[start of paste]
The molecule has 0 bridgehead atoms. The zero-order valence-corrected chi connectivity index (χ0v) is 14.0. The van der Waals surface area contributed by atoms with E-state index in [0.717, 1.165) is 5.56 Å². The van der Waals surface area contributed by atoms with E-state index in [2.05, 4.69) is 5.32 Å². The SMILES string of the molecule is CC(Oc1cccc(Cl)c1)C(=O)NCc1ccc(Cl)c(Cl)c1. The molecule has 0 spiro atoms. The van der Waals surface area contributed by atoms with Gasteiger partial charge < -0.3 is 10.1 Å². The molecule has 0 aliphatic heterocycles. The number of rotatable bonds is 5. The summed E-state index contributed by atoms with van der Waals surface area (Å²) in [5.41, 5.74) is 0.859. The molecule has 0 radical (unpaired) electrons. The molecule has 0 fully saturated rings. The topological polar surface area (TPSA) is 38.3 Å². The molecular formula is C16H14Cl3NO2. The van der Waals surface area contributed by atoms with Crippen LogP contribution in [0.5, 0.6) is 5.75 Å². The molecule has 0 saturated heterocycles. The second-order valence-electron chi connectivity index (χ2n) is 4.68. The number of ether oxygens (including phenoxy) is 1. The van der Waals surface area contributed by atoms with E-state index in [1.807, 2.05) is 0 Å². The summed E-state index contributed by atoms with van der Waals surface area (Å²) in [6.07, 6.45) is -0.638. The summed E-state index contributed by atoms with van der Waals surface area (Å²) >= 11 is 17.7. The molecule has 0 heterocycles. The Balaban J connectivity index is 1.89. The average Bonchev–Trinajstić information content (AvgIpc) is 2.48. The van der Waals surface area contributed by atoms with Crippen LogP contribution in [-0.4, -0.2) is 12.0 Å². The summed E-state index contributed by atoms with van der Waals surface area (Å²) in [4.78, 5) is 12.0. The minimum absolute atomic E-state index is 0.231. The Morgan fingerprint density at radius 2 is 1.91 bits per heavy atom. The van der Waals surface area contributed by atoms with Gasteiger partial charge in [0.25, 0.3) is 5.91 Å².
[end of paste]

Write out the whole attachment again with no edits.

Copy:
The molecule has 0 bridgehead atoms. The zero-order valence-corrected chi connectivity index (χ0v) is 14.0. The van der Waals surface area contributed by atoms with E-state index in [0.717, 1.165) is 5.56 Å². The van der Waals surface area contributed by atoms with E-state index in [2.05, 4.69) is 5.32 Å². The SMILES string of the molecule is CC(Oc1cccc(Cl)c1)C(=O)NCc1ccc(Cl)c(Cl)c1. The molecule has 0 spiro atoms. The van der Waals surface area contributed by atoms with Gasteiger partial charge < -0.3 is 10.1 Å². The molecule has 0 aliphatic heterocycles. The number of rotatable bonds is 5. The summed E-state index contributed by atoms with van der Waals surface area (Å²) in [5.41, 5.74) is 0.859. The molecule has 0 radical (unpaired) electrons. The molecule has 0 fully saturated rings. The topological polar surface area (TPSA) is 38.3 Å². The molecular formula is C16H14Cl3NO2. The van der Waals surface area contributed by atoms with Crippen LogP contribution in [0.5, 0.6) is 5.75 Å². The molecule has 0 saturated heterocycles. The second-order valence-electron chi connectivity index (χ2n) is 4.68. The number of ether oxygens (including phenoxy) is 1. The van der Waals surface area contributed by atoms with E-state index in [1.807, 2.05) is 0 Å². The summed E-state index contributed by atoms with van der Waals surface area (Å²) in [6.07, 6.45) is -0.638. The summed E-state index contributed by atoms with van der Waals surface area (Å²) >= 11 is 17.7. The molecule has 0 heterocycles. The Balaban J connectivity index is 1.89. The average Bonchev–Trinajstić information content (AvgIpc) is 2.48. The van der Waals surface area contributed by atoms with Crippen LogP contribution in [-0.4, -0.2) is 12.0 Å². The summed E-state index contributed by atoms with van der Waals surface area (Å²) in [4.78, 5) is 12.0. The minimum absolute atomic E-state index is 0.231. The Morgan fingerprint density at radius 2 is 1.91 bits per heavy atom. The van der Waals surface area contributed by atoms with Gasteiger partial charge in [0.25, 0.3) is 5.91 Å².